Electric Impulse Communications, Inc. Newsletter
I. Lessons from the Olympics
1. The Power of Self Talk
My favorite part of the competition was five seconds. Not any 5 seconds. The 5 seconds before the buzzer went off. We would see a close up of the athlete. What were they thinking? Was there a connection between the story they told themselves and the outcome? Did Michael or Ian or Natalie or Justin (your Olympic test) tell themselves a negative story. At that moment did they confirm their skills or extol the virtues of others? What are you telling yourself before your "gold medal" moments in front of a client or audience?
2. The Lesson of the Baton
Four American men were the fastest men in the world. Surely they would win Relay Gold. What they learned was the value of practice. EVEN at their level, EVEN when you have won individual gold, EVEN . . . EVEN . . . EVEN. How many times had the men's team practiced the hand-off? According to the N.Y. Times, twice. They wanted to Stand Out with Olympic gold, but did not Step Up to do the work.
Do you Step Up before you Stand Out?
3. A Team is More Than a Collection of Individuals
The Olympics taught us that there are two different kinds of success: individual and team success. Look at the Men's Basketball Team or the Women's Track Relay Team. Individuals showing up at the same work place do not make a team. Individuals with a commitment, who show up day in and day out to help move a concept forward, do make a team. Which one describes your team, your department, your company?
II. Republican Convention Comments
Whatever your politics, you can learn from watching. Answer the question at the end of each point and you will be better equipped
to communicate your value. The magic is always in the WHY.
1. Less Is More
As noted in my October 2001 newsletter, after 9/11 Mayor Giuliani was called America's Mayor. That said, an hour speech is TOO long. It means he wasn't willing to sacrifice material so we as the audience had to choose which information we would listen to intently. Because we are not going to listen intently to over an hour at 10 pm. Your words will have more impact when we are not waiting for you to draw to an anticipated conclusion.
Do you subscribe to LESS IS MORE?
2. Girlie Men
Arnold nailed it. The speech had content, tailored to the occasion, delivered well. He got and kept our attention and exuded presence. In case you credit it to the fact that he is an actor, think about all of the poor Oscar acceptance speeches that you have heard. Memorable words and phrases: you know you are a Republican if, TERMINATE terrorism, leadership isn't about polls. He managed to refer to three phrases he is known for: True Lies, I'll Be Back, and Girlie Men. He combined the humor of the Kennedy family and the severity of childhood under Soviet control. Political pundits were afraid to say he topped the First Lady. The AOL poll showed 71% said his was the best. He talks funny and came to this country with nothing but a pocketful of dreams. He succeeded, what is our excuse?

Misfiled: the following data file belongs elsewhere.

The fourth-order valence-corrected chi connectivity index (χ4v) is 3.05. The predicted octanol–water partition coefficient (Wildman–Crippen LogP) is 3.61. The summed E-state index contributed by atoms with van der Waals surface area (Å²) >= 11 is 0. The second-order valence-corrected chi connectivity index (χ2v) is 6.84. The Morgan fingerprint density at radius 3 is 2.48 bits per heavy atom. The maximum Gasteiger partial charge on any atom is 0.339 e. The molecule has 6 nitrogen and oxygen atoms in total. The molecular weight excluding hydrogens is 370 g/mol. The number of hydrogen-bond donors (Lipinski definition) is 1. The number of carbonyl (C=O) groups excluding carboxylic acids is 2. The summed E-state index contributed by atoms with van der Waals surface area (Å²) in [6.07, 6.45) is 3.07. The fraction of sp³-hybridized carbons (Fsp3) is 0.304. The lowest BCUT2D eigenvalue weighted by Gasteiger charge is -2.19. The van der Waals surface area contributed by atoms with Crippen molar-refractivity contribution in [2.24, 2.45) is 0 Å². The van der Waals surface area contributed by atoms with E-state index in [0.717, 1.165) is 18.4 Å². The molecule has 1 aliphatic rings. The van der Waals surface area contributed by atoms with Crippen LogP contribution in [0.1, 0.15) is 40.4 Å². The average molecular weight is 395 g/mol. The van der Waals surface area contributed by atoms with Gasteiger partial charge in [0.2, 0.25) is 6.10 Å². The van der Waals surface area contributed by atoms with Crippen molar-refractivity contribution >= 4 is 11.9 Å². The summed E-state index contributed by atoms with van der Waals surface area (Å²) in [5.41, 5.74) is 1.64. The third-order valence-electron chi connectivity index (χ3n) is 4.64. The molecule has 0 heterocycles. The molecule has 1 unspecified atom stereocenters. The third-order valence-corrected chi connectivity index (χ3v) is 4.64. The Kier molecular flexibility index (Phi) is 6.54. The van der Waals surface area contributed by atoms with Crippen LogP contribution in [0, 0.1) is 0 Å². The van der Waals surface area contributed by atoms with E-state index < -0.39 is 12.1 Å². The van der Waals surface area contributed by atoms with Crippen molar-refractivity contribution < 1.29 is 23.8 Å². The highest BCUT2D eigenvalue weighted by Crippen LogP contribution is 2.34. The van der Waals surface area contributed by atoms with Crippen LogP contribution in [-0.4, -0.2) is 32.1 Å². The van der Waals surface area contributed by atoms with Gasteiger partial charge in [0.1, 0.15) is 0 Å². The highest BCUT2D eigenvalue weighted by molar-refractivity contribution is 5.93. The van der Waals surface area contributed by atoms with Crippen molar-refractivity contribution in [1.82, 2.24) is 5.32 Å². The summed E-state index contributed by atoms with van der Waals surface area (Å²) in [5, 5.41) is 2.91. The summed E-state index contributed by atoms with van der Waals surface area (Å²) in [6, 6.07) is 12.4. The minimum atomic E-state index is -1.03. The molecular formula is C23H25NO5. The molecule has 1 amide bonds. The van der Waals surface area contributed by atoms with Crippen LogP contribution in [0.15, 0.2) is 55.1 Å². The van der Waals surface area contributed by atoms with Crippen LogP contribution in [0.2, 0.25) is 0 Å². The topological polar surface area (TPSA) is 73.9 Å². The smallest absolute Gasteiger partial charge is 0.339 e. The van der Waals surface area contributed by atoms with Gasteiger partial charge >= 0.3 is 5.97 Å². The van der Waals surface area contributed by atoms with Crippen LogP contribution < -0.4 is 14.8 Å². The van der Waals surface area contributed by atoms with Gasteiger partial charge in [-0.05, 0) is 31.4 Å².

3. Red Meat
One purpose of this newsletter is to keep you on the cutting edge of what is new! The term "red meat" officially made its debut as a buzz word at the Democratic Convention. Pundits at this week's convention used the word as part of accepted political jargon. Red meat refers to words or concepts the audience expects to hear to illicit a specific response. Picture throwing red meat to a pack of hungry dogs! These pundits will refer to a speaker giving the delegates red meat. A message they are waiting to hear so they can demonstrate appropriate delegate frenzy.
In a more subtle sense, are you giving your audiences "red meat" ?
III. Live and On TV
Week of September 6 Monday - Sunday 6:00 pm, Sunday 9:00 am Channel 24
Turning Back the Hands of Time
Guests: Dr. Francesco DeCarlo
Dr. Gary Lichten
B. In Person
* HBA University --Homebuilder's on White Pond
September 30, 2004
Step Up and Stand Out:
Discover and Communicate Your Value 8:30-11:30
October 13 8:30-10:00
Stand Out Service: Turn Defining Moments into Defining Value